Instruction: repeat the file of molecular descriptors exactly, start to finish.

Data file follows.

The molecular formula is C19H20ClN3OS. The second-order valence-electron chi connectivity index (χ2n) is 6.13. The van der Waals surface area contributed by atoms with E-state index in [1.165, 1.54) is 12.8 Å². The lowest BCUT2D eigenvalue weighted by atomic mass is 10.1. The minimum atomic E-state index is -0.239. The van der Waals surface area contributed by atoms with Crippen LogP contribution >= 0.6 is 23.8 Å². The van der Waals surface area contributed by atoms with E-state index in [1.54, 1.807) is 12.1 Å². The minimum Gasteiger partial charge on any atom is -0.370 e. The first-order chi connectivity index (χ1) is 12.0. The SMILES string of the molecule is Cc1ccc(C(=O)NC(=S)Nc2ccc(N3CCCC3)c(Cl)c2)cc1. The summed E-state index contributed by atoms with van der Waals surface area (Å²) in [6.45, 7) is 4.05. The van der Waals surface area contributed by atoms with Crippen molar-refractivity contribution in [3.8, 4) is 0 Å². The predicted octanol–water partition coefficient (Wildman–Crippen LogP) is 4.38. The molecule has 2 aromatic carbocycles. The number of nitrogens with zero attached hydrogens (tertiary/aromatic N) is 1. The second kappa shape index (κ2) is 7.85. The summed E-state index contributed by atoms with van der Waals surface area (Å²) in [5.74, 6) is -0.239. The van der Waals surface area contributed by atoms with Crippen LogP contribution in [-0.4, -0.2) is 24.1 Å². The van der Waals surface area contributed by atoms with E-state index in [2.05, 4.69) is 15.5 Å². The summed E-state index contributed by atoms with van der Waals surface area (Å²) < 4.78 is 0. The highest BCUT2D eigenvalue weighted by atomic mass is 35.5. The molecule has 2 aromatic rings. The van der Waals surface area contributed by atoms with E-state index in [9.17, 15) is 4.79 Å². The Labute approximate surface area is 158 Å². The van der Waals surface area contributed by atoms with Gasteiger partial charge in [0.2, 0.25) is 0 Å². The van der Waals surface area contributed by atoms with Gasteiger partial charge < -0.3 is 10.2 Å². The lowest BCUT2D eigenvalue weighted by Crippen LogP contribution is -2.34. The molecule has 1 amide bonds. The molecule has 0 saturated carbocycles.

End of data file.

The molecular formula is C19H20ClN3OS. The second-order valence-electron chi connectivity index (χ2n) is 6.13. The van der Waals surface area contributed by atoms with E-state index in [1.165, 1.54) is 12.8 Å². The lowest BCUT2D eigenvalue weighted by atomic mass is 10.1. The minimum atomic E-state index is -0.239. The van der Waals surface area contributed by atoms with Crippen LogP contribution >= 0.6 is 23.8 Å². The van der Waals surface area contributed by atoms with E-state index in [1.54, 1.807) is 12.1 Å². The minimum Gasteiger partial charge on any atom is -0.370 e. The first-order chi connectivity index (χ1) is 12.0. The SMILES string of the molecule is Cc1ccc(C(=O)NC(=S)Nc2ccc(N3CCCC3)c(Cl)c2)cc1. The summed E-state index contributed by atoms with van der Waals surface area (Å²) in [6.45, 7) is 4.05. The van der Waals surface area contributed by atoms with Crippen molar-refractivity contribution in [3.8, 4) is 0 Å². The predicted octanol–water partition coefficient (Wildman–Crippen LogP) is 4.38. The molecule has 2 aromatic carbocycles. The number of nitrogens with zero attached hydrogens (tertiary/aromatic N) is 1. The second kappa shape index (κ2) is 7.85. The summed E-state index contributed by atoms with van der Waals surface area (Å²) in [5.74, 6) is -0.239. The van der Waals surface area contributed by atoms with Crippen LogP contribution in [-0.4, -0.2) is 24.1 Å². The van der Waals surface area contributed by atoms with E-state index in [2.05, 4.69) is 15.5 Å². The summed E-state index contributed by atoms with van der Waals surface area (Å²) < 4.78 is 0. The highest BCUT2D eigenvalue weighted by atomic mass is 35.5. The molecule has 2 aromatic rings. The van der Waals surface area contributed by atoms with E-state index in [9.17, 15) is 4.79 Å². The Labute approximate surface area is 158 Å². The van der Waals surface area contributed by atoms with Gasteiger partial charge in [0.2, 0.25) is 0 Å². The van der Waals surface area contributed by atoms with Gasteiger partial charge < -0.3 is 10.2 Å². The lowest BCUT2D eigenvalue weighted by Crippen LogP contribution is -2.34. The molecule has 1 amide bonds. The molecule has 0 saturated carbocycles.